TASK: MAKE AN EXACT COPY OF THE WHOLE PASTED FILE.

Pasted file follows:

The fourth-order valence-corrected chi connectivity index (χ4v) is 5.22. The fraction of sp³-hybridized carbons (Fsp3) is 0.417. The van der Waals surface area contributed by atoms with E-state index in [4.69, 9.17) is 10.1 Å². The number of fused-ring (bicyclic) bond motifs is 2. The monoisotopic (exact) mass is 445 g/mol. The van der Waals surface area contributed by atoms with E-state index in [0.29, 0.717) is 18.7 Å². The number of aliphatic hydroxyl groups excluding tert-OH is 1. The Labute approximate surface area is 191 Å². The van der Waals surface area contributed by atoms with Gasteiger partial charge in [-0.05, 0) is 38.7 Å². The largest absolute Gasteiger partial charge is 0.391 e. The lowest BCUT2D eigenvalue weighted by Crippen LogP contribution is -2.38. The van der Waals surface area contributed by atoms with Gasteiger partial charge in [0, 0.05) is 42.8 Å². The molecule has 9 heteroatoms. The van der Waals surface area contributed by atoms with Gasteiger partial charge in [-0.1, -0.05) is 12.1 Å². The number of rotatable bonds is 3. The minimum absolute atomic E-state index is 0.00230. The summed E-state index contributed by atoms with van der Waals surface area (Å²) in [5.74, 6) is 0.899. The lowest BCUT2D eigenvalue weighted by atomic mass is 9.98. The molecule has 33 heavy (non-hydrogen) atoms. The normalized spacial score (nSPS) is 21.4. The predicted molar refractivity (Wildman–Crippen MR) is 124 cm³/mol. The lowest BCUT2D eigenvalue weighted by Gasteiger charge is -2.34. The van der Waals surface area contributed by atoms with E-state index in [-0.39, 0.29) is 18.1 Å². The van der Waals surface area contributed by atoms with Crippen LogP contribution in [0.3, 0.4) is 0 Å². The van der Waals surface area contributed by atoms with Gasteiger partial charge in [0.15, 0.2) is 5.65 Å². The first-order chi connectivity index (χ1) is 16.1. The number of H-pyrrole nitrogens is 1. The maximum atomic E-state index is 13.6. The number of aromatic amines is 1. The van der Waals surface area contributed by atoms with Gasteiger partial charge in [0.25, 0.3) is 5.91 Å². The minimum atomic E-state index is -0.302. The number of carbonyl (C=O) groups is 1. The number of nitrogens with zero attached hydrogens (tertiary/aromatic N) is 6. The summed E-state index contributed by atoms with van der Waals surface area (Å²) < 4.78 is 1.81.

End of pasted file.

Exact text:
The fourth-order valence-corrected chi connectivity index (χ4v) is 5.22. The fraction of sp³-hybridized carbons (Fsp3) is 0.417. The van der Waals surface area contributed by atoms with E-state index in [4.69, 9.17) is 10.1 Å². The number of fused-ring (bicyclic) bond motifs is 2. The monoisotopic (exact) mass is 445 g/mol. The van der Waals surface area contributed by atoms with E-state index in [0.29, 0.717) is 18.7 Å². The number of aliphatic hydroxyl groups excluding tert-OH is 1. The Labute approximate surface area is 191 Å². The van der Waals surface area contributed by atoms with Gasteiger partial charge in [-0.05, 0) is 38.7 Å². The largest absolute Gasteiger partial charge is 0.391 e. The lowest BCUT2D eigenvalue weighted by Crippen LogP contribution is -2.38. The van der Waals surface area contributed by atoms with Gasteiger partial charge in [0, 0.05) is 42.8 Å². The molecule has 9 heteroatoms. The van der Waals surface area contributed by atoms with Gasteiger partial charge in [-0.1, -0.05) is 12.1 Å². The number of rotatable bonds is 3. The minimum absolute atomic E-state index is 0.00230. The summed E-state index contributed by atoms with van der Waals surface area (Å²) in [5.74, 6) is 0.899. The lowest BCUT2D eigenvalue weighted by atomic mass is 9.98. The molecule has 33 heavy (non-hydrogen) atoms. The normalized spacial score (nSPS) is 21.4. The predicted molar refractivity (Wildman–Crippen MR) is 124 cm³/mol. The lowest BCUT2D eigenvalue weighted by Gasteiger charge is -2.34. The van der Waals surface area contributed by atoms with E-state index in [-0.39, 0.29) is 18.1 Å². The van der Waals surface area contributed by atoms with Crippen LogP contribution in [0.3, 0.4) is 0 Å². The van der Waals surface area contributed by atoms with Gasteiger partial charge in [0.15, 0.2) is 5.65 Å². The first-order chi connectivity index (χ1) is 16.1. The number of H-pyrrole nitrogens is 1. The maximum atomic E-state index is 13.6. The number of aromatic amines is 1. The van der Waals surface area contributed by atoms with Gasteiger partial charge in [0.25, 0.3) is 5.91 Å². The minimum atomic E-state index is -0.302. The number of carbonyl (C=O) groups is 1. The number of nitrogens with zero attached hydrogens (tertiary/aromatic N) is 6. The summed E-state index contributed by atoms with van der Waals surface area (Å²) < 4.78 is 1.81.